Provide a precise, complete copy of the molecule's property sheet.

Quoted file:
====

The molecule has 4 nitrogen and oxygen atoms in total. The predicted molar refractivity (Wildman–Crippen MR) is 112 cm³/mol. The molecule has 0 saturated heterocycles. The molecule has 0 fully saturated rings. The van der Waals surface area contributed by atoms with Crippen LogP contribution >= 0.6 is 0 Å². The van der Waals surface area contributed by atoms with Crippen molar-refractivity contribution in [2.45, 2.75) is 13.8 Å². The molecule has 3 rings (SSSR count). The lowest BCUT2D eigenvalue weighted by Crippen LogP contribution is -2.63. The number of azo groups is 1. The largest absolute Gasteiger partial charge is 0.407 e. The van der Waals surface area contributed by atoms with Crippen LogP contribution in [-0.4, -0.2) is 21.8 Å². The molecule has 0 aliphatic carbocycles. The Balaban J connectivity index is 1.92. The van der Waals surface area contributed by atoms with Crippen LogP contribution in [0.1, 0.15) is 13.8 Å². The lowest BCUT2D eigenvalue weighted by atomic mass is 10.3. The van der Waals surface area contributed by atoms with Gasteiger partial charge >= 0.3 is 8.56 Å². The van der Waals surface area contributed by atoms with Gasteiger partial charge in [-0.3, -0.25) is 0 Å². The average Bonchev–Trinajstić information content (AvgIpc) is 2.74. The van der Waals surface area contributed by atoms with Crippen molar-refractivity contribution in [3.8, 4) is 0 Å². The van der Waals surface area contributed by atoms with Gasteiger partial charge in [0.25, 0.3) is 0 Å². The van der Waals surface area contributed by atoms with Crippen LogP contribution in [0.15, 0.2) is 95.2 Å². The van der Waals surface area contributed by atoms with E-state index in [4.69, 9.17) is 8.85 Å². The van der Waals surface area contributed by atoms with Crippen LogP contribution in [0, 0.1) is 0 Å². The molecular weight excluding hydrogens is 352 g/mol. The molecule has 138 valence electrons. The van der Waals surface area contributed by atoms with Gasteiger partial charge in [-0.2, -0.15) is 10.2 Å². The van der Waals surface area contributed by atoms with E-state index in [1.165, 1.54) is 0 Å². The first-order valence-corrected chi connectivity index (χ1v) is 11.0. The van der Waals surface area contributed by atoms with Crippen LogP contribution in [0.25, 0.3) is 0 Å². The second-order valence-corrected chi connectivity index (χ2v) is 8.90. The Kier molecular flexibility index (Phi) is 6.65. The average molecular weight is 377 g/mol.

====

The molecule has 4 nitrogen and oxygen atoms in total. The predicted molar refractivity (Wildman–Crippen MR) is 112 cm³/mol. The molecule has 0 saturated heterocycles. The molecule has 0 fully saturated rings. The van der Waals surface area contributed by atoms with Crippen LogP contribution >= 0.6 is 0 Å². The van der Waals surface area contributed by atoms with Crippen molar-refractivity contribution in [2.45, 2.75) is 13.8 Å². The molecule has 3 rings (SSSR count). The lowest BCUT2D eigenvalue weighted by Crippen LogP contribution is -2.63. The number of azo groups is 1. The largest absolute Gasteiger partial charge is 0.407 e. The van der Waals surface area contributed by atoms with Crippen LogP contribution in [-0.4, -0.2) is 21.8 Å². The molecule has 0 aliphatic carbocycles. The Balaban J connectivity index is 1.92. The van der Waals surface area contributed by atoms with Crippen LogP contribution in [0.1, 0.15) is 13.8 Å². The lowest BCUT2D eigenvalue weighted by atomic mass is 10.3. The van der Waals surface area contributed by atoms with Gasteiger partial charge >= 0.3 is 8.56 Å². The van der Waals surface area contributed by atoms with Gasteiger partial charge in [-0.3, -0.25) is 0 Å². The average Bonchev–Trinajstić information content (AvgIpc) is 2.74. The van der Waals surface area contributed by atoms with Crippen molar-refractivity contribution in [3.8, 4) is 0 Å². The van der Waals surface area contributed by atoms with Gasteiger partial charge in [0.25, 0.3) is 0 Å². The van der Waals surface area contributed by atoms with Crippen LogP contribution in [0.15, 0.2) is 95.2 Å². The van der Waals surface area contributed by atoms with E-state index in [4.69, 9.17) is 8.85 Å². The van der Waals surface area contributed by atoms with Crippen LogP contribution in [0, 0.1) is 0 Å². The molecular weight excluding hydrogens is 352 g/mol. The molecule has 138 valence electrons. The van der Waals surface area contributed by atoms with Gasteiger partial charge in [-0.2, -0.15) is 10.2 Å². The van der Waals surface area contributed by atoms with E-state index in [1.165, 1.54) is 0 Å². The first-order valence-corrected chi connectivity index (χ1v) is 11.0. The van der Waals surface area contributed by atoms with Crippen LogP contribution in [0.25, 0.3) is 0 Å². The second-order valence-corrected chi connectivity index (χ2v) is 8.90. The Kier molecular flexibility index (Phi) is 6.65. The average molecular weight is 377 g/mol.